I've worked security professionally for nearly a decade. Even dealing with your run of the mill self righteous no-i'm-not-tresspassing drunk lady will get my adrenaline going, much less situations that required responding with physical force against multiple large males. Things happen much differently in these situations. Your heart rate increases, your field of visual perception narrows, your ability to feel physical pain diminishes, etc.James Y wrote: ↑Sat Jun 08, 2019 4:12 pmIt's fight or flight and adrenaline dump. If some random stranger or strangers come up to you and suddenly start attacking you with or without weapons, pounding on you full-bore and with evil intent. Even if you're not caught totally off guard, you will experience stress like never before, unless maybe you've had tons of experience. And even then, it will happen to some degree. Any techniques or skills you may have only practiced under stress-free conditions, especially if they require complex muscle memory, will not only fail, you probably won't even recall them at the moment. It can be hard for someone who has never experienced this to really understand. I've heard some martial arts people who've never been attacked say, "If somebody ever tries this, I'll just do this; and if he tries to counter like this, I'll counter his counter like this." But in reality, only things that are "simply effective" and fully ingrained seem to work most consistently. I would think that also applies to anything related to knife defense.SpyderEdgeForever wrote: ↑Sat Jun 08, 2019 12:29 pm...any sort of defense and fighting is a high stress or super stress activity. Why is this? Can you and others please explain to me why self defense and fighting (and you are right, it does appear to be that way) have to be such high stress activities? Why couldn't they be an "easy thing" for human beings? What are the core fundamental reasons for this, as far as our physical bodies and other areas go?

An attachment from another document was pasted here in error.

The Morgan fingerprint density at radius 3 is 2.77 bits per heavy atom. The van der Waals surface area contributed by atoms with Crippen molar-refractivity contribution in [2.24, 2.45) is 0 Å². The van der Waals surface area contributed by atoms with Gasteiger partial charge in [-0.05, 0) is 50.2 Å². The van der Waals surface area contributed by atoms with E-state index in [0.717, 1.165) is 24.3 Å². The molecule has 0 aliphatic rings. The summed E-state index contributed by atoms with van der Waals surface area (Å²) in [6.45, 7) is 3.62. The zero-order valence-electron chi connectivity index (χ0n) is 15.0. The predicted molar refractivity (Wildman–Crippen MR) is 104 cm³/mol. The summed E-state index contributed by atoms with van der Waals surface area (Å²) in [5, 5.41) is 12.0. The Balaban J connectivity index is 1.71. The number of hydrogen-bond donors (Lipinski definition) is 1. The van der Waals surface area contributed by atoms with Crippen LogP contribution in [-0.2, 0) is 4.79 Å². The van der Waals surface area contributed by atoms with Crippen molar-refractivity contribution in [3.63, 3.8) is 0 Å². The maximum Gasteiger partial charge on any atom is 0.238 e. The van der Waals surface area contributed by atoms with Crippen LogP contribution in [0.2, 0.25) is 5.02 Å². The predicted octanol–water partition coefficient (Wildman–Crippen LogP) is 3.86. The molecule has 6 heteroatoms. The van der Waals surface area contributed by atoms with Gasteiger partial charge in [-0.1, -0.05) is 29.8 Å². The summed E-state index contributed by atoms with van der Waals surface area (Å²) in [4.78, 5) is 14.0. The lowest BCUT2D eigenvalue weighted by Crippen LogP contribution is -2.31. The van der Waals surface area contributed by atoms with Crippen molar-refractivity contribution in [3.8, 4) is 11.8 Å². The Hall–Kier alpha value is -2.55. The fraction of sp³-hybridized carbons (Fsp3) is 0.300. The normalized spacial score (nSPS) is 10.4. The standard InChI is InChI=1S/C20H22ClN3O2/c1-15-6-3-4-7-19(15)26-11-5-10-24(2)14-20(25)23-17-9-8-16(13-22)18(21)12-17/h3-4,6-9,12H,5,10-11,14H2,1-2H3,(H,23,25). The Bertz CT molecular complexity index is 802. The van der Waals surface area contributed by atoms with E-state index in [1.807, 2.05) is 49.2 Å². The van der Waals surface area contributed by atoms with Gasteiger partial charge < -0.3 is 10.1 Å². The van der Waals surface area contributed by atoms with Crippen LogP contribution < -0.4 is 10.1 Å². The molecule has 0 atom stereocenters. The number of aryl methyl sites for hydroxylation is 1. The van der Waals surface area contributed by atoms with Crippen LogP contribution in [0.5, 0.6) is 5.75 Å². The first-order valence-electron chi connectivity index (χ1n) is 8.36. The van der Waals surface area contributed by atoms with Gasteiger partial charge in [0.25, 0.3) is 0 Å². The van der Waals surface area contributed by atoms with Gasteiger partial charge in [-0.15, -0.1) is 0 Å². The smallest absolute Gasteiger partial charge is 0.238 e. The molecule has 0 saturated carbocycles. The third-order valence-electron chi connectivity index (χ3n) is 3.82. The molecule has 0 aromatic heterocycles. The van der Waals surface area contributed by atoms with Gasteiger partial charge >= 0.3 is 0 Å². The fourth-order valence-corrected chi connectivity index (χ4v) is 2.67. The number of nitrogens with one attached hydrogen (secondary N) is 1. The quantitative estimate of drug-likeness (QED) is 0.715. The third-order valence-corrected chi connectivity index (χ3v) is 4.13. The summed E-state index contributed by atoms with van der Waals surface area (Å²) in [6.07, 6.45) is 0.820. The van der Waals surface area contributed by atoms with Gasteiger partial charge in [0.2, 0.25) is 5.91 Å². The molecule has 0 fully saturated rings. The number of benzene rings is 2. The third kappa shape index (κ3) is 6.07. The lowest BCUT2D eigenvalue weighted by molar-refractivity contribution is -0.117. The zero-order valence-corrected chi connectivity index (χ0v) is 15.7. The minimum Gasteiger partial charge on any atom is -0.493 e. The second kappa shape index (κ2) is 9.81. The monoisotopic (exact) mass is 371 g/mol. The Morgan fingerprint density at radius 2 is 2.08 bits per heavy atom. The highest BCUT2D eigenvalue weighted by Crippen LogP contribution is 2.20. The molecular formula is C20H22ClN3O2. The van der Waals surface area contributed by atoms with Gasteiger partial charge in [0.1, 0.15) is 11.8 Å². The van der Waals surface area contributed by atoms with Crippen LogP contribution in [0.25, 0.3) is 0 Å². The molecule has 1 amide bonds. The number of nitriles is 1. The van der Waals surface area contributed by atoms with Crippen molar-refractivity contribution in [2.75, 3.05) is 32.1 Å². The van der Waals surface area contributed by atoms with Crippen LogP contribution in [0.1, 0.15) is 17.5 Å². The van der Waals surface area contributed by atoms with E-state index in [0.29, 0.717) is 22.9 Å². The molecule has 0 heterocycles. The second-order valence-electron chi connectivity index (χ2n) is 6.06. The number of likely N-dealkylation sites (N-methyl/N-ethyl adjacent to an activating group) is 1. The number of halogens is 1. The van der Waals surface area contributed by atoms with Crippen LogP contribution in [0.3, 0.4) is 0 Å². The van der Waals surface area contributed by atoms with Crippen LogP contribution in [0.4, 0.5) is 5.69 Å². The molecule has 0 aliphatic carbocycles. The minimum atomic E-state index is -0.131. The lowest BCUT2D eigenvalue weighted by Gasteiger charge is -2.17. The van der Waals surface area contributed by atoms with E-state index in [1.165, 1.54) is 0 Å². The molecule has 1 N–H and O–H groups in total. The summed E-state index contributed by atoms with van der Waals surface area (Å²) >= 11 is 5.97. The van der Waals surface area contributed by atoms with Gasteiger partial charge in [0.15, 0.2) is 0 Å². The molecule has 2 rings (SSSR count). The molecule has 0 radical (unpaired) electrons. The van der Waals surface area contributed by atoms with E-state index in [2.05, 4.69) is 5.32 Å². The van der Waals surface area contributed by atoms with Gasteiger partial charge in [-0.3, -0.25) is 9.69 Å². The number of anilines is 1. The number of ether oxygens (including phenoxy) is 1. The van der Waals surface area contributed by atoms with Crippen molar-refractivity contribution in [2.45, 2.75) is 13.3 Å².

But I've gone too far OT here.
*edited to clarify a point.
Two things that will serve anyone reading this thread better than buying X knife: Buy a good pair of running shoes and use them every week, and join a local boxing/mma/muay thai gym and spar people. Eveyone has a plan until they're punched in the face. Then your training (or lack of it) kicks in. What have you trained to do?
I'm not ashamed to say that I've run nearly every time I've had a weapon pulled on me. That includes bats, knives, brass knuckles, etc. There has only been one situation where someone pulled a weapon and I had to stay on the property and defend my coworkers, and I managed to de-escelatw the situation until the cops came and apprehended him. That's another overlooked skill.